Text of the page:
Co-Pilot Killed in Jump From Plane During Emergency Landing: Report

A co-pilot died after reportedly jumping from an aircraft as it was making an emergency landing last week.

The report originates from two Federal Aviation Administration (FAA) employees working at Raleigh-Durham International Airport in North Carolina, according to a report from WRAL News published on Tuesday. On Friday, the employees told a Raleigh-Wake County 911 dispatcher that, according to a pilot, the co-pilot who was killed jumped from a CASA 212-200 aircraft as it made an emergency landing at the airport at around 2:30 p.m. ET.

"This is from Raleigh airport," one of the FAA employees said in a recording of the 13-minute 911 call obtained by WRAL News. "We have a pilot who was inbound to the field. His co-pilot jumped out of the aircraft. He made impact to the ground and here are the coordinates."

Following the landing, a search commenced for the co-pilot, 23-year-old Charles Hew Crooks. His dead body was later found in the backyard of a residence in the town of Fuquay-Varina, North Carolina, at around 7 p.m. Officers conducting the search were flagged down by a neighbor who reported hearing a suspicious noise from the property earlier in the day.

co pilot jumps from plane
A co-pilot died after reportedly jumping from a plane while it was making an emergency landing on Friday. Above, a shot of Raleigh-Durham airport, where the landing occurred. Daniel Slim/AFP via Getty Images

"I guess at this point in time, all we can do is a recovery," one of the employees said during the 911 call. "I know. I don't know. This is the craziest thing ever."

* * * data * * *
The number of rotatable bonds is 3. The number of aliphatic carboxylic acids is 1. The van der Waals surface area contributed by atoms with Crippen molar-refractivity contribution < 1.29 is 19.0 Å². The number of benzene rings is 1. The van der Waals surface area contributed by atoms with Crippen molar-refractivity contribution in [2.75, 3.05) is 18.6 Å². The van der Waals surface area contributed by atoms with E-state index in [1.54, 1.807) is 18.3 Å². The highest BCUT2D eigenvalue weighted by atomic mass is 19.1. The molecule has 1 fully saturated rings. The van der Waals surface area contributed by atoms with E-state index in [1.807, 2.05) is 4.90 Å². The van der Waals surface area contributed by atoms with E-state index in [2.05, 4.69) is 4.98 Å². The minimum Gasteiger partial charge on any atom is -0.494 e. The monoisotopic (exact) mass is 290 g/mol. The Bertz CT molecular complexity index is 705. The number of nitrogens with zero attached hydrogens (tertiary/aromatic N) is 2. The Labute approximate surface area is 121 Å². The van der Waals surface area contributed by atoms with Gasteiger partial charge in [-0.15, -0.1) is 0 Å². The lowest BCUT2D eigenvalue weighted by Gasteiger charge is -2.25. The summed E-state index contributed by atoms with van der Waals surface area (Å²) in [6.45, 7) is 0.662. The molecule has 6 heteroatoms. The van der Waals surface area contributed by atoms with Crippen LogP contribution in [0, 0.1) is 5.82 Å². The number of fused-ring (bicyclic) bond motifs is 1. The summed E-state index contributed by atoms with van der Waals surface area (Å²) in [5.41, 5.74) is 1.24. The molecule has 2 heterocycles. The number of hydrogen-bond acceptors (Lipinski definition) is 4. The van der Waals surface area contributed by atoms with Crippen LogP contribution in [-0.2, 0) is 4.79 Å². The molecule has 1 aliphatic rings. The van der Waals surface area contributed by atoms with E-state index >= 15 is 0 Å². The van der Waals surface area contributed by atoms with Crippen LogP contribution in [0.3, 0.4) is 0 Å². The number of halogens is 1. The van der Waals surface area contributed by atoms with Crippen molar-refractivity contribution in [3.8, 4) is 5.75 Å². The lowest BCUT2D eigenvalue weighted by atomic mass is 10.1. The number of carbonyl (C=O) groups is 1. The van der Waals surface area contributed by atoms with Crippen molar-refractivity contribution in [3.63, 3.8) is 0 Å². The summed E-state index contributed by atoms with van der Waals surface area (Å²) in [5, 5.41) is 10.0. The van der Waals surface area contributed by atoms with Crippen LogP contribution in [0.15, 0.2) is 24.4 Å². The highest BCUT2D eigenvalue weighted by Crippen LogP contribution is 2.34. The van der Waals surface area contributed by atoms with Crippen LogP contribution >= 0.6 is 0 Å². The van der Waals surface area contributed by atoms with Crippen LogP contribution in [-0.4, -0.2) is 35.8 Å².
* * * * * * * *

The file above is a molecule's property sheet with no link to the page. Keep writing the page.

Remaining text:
On the recording, it was said that the co-pilot had jumped from the plane without any sort of parachute or harness, making his survival unlikely.

"I am sure the pilot is going to be shaken up," one of the FAA employees said. "I have no idea. He literally just said, 'My pilot just jumped out.'"

In the wake of the landing and Crooks' death, the FAA initially led the investigation into the incident. On Tuesday, the probe was handed over to the National Transportation Safety Board (NTSB). The RDU Airport Police Department conducted an interview with the pilot, whose identity has not been disclosed to the public. The interview material has since been turned over to the FAA and NTSB.

Details about why the craft needed to make an emergency landing are slim at the moment. Preliminary information released by the NTSB indicated that the craft seemingly had considerable damage to its fuselage and landing gear, WRAL reported. The full scope of the investigation has yet to be determined.

Newsweek has reached out to the NTSB for comment.

The Aircraft Owners and Pilots Association reports that flights in the U.S. have a 0.06 percent fatality rate for precautionary landings, the safer classification of emergency landings occurring when a pilot suspects a danger risk. Forced landings, by contrast, see fatalities over 1,600 times more often.